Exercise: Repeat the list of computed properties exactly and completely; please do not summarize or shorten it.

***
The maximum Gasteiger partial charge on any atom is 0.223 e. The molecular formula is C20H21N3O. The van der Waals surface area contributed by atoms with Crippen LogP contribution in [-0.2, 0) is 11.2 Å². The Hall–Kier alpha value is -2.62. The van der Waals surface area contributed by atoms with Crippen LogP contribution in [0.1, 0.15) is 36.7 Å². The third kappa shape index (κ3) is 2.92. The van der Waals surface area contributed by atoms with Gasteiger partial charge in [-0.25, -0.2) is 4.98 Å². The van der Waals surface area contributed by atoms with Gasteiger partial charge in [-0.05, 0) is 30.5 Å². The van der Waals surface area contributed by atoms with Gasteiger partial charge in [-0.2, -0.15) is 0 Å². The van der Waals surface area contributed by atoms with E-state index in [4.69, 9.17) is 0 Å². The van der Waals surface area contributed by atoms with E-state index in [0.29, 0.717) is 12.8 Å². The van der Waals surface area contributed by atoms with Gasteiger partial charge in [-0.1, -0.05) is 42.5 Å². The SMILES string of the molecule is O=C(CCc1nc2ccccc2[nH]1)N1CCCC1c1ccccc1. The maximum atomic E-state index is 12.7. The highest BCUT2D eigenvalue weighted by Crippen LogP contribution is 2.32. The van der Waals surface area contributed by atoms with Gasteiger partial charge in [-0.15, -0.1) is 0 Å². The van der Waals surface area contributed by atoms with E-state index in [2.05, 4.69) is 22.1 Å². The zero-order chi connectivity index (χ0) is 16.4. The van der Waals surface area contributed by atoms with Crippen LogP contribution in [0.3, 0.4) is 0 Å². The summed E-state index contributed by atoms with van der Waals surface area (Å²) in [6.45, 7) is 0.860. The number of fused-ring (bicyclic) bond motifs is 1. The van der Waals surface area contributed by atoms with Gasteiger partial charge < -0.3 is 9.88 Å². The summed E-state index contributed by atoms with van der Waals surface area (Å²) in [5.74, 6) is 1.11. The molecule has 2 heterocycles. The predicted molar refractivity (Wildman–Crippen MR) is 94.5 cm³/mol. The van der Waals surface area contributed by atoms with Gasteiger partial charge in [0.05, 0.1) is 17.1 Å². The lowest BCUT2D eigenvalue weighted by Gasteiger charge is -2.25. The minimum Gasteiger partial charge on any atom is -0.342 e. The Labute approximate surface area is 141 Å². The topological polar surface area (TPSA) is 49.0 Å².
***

The maximum Gasteiger partial charge on any atom is 0.223 e. The molecular formula is C20H21N3O. The van der Waals surface area contributed by atoms with Crippen LogP contribution in [-0.2, 0) is 11.2 Å². The Hall–Kier alpha value is -2.62. The van der Waals surface area contributed by atoms with Crippen LogP contribution in [0.1, 0.15) is 36.7 Å². The third kappa shape index (κ3) is 2.92. The van der Waals surface area contributed by atoms with Gasteiger partial charge in [-0.25, -0.2) is 4.98 Å². The van der Waals surface area contributed by atoms with Gasteiger partial charge in [-0.05, 0) is 30.5 Å². The van der Waals surface area contributed by atoms with Gasteiger partial charge in [-0.2, -0.15) is 0 Å². The van der Waals surface area contributed by atoms with E-state index in [4.69, 9.17) is 0 Å². The van der Waals surface area contributed by atoms with E-state index in [0.29, 0.717) is 12.8 Å². The van der Waals surface area contributed by atoms with Gasteiger partial charge in [-0.1, -0.05) is 42.5 Å². The SMILES string of the molecule is O=C(CCc1nc2ccccc2[nH]1)N1CCCC1c1ccccc1. The maximum atomic E-state index is 12.7. The highest BCUT2D eigenvalue weighted by Crippen LogP contribution is 2.32. The van der Waals surface area contributed by atoms with Gasteiger partial charge in [-0.15, -0.1) is 0 Å². The van der Waals surface area contributed by atoms with E-state index in [2.05, 4.69) is 22.1 Å². The zero-order chi connectivity index (χ0) is 16.4. The van der Waals surface area contributed by atoms with Crippen LogP contribution in [0.3, 0.4) is 0 Å². The summed E-state index contributed by atoms with van der Waals surface area (Å²) in [6.45, 7) is 0.860. The number of fused-ring (bicyclic) bond motifs is 1. The van der Waals surface area contributed by atoms with Gasteiger partial charge < -0.3 is 9.88 Å². The summed E-state index contributed by atoms with van der Waals surface area (Å²) in [5.74, 6) is 1.11. The molecule has 2 heterocycles. The predicted molar refractivity (Wildman–Crippen MR) is 94.5 cm³/mol. The van der Waals surface area contributed by atoms with Gasteiger partial charge in [0.05, 0.1) is 17.1 Å². The lowest BCUT2D eigenvalue weighted by Gasteiger charge is -2.25. The minimum Gasteiger partial charge on any atom is -0.342 e. The Labute approximate surface area is 141 Å². The topological polar surface area (TPSA) is 49.0 Å².